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4 Best ways to Prevent SQL Injection Vulnerability [PHP]

SQL Injection is one of the many web attack mechanisms used by hackers to steal data from organizations. It is perhaps one of the most common application layer attack techniques used today.

It is the type of attack that takes advantage of improper coding of your web applications that allows hacker to inject SQL commands into say a login form to allow them to gain access to the data held within your database. In essence, SQL Injection arises because the fields available for user input allow SQL statements to pass through and query the database directly.

Firewalls and similar intrusion detection mechanisms provide little or no defense against full-scale SQL Injection web attacks. Since your website needs to be public, security mechanisms will allow public web traffic to communicate with your web application/s (generally over port 80/443). The web application has open access to the database in order to return (update) the requested (changed) information.

Also Read: Live SQL Injection Exploitation with SQLMAP

In SQL Injection, the hacker uses SQL queries and creativity to get to the database of sensitive corporate data through the web application.

Below is the sample login code which is vulnerable to SQL Injection:

<html>
<head>
<title>Login</title>
</head>
<body>
<?php
if(!isset($_POST[‘submit’]))
{
$msg = “”;
form();
}
else
{
$username = $_POST[‘username’];
$password = $_POST[‘password’];

$conn = mysqli_connect(“localhost”,”root”,””,”yeahhub”) or die(“Error”. mysqli_error($conn));
$query = “SELECT user,pass FROM login WHERE username=’$username’ AND password=’$password'”;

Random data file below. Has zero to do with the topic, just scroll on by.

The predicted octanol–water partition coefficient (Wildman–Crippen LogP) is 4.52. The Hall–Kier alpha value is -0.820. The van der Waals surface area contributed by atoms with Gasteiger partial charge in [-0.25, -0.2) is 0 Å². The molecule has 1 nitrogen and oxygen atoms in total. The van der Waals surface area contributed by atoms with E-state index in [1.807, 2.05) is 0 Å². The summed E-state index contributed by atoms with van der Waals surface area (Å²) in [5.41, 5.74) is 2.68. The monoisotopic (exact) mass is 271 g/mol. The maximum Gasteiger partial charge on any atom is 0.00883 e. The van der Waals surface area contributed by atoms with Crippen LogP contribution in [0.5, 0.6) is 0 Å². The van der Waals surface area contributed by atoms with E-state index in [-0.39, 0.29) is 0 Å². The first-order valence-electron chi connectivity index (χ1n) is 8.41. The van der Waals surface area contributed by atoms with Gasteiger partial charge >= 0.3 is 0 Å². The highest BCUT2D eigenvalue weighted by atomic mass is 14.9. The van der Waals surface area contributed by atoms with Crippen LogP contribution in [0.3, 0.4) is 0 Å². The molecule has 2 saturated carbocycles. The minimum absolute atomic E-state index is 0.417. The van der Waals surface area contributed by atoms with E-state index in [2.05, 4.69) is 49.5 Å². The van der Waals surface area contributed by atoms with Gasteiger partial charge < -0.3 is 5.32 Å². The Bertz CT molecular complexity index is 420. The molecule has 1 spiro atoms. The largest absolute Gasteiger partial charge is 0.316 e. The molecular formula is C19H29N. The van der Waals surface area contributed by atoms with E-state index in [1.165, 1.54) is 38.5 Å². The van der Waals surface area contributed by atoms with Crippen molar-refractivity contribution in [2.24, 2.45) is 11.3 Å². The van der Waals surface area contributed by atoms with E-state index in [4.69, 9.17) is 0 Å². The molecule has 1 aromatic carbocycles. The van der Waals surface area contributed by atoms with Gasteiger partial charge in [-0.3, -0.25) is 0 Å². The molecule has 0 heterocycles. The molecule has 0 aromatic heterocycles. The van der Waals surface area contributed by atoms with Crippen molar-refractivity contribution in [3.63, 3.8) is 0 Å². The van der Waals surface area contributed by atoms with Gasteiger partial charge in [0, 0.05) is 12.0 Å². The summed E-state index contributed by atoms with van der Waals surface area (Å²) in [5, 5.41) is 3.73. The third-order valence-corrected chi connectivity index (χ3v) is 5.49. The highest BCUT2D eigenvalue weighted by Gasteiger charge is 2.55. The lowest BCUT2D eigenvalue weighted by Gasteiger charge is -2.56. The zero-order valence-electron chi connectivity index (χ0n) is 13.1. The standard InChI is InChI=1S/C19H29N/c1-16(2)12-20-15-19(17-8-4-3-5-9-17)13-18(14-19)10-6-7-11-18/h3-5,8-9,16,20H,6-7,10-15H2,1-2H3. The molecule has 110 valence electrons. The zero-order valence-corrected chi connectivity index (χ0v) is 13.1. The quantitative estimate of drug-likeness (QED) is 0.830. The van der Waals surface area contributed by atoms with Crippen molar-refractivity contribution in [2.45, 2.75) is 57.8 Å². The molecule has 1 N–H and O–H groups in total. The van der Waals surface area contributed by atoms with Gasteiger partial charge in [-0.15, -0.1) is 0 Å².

$result = mysqli_query($conn,$query) or die (mysqli_error());
$count = mysqli_num_rows($result);

if($count == 1)
{
$msg = “Valid login credentials!”;
form();
}
else
{
$msg = “Invalid login credentials!”;
form();
}

mysqli_close($conn);
}
?>
</body>
</html>
<?php
function form()
{
$msg = “”;
echo ”
<form method=’POST’ name=’login’>

<table>
<tr><td>Username</td><td><input type=’text’ name=’username’ /></td></tr>
<tr><td>Password</td><td><input type=’password’ name=’password’ /></td></tr>
<tr><td colspan=’2′ align=’center’><input type=’submit’ name=’submit’ value=’Login’/></td></tr>
</table>

</form>
“.$GLOBALS[‘msg’];
}
?>

The above code does not have any filters. It will directly take the input from the form and validate it against the database which simply leads to SQL Injection vulnerability.

Below are the best four prevention methods through which you can easily prevent your web application form these types of injection based attacks:

1. Prepared Statements

The most easiest way to prevent SQL Injection Attacks in PHP is to use “Prepared Statements“. So, here’s how we can use the prepared statements for making the above database query.

Here’s how you can use prepared statements.

<?php
$username = $_POST[“username”];
$password = $_POST[“password”];
$stmt = $mysqli->prepare(“SELECT FROM login WHERE username=? AND password=?”);
$stmt->mysqli_bind_param(“ss”,$username,$password);
$stmt->execute();
$stmt->close();
$mysqli->close();
?>

The important thing here is that the parameter values are combined with the compiled statement, not an SQL string. SQL injection works by tricking the script into including malicious strings when it creates SQL to send to the database.

So by sending the actual SQL separately from the parameters, you limit the risk of ending up with something you didn’t intend. Any parameters you send when using a prepared statement will just be treated as strings (although the database engine may do some optimization so parameters may end up as numbers too, of course).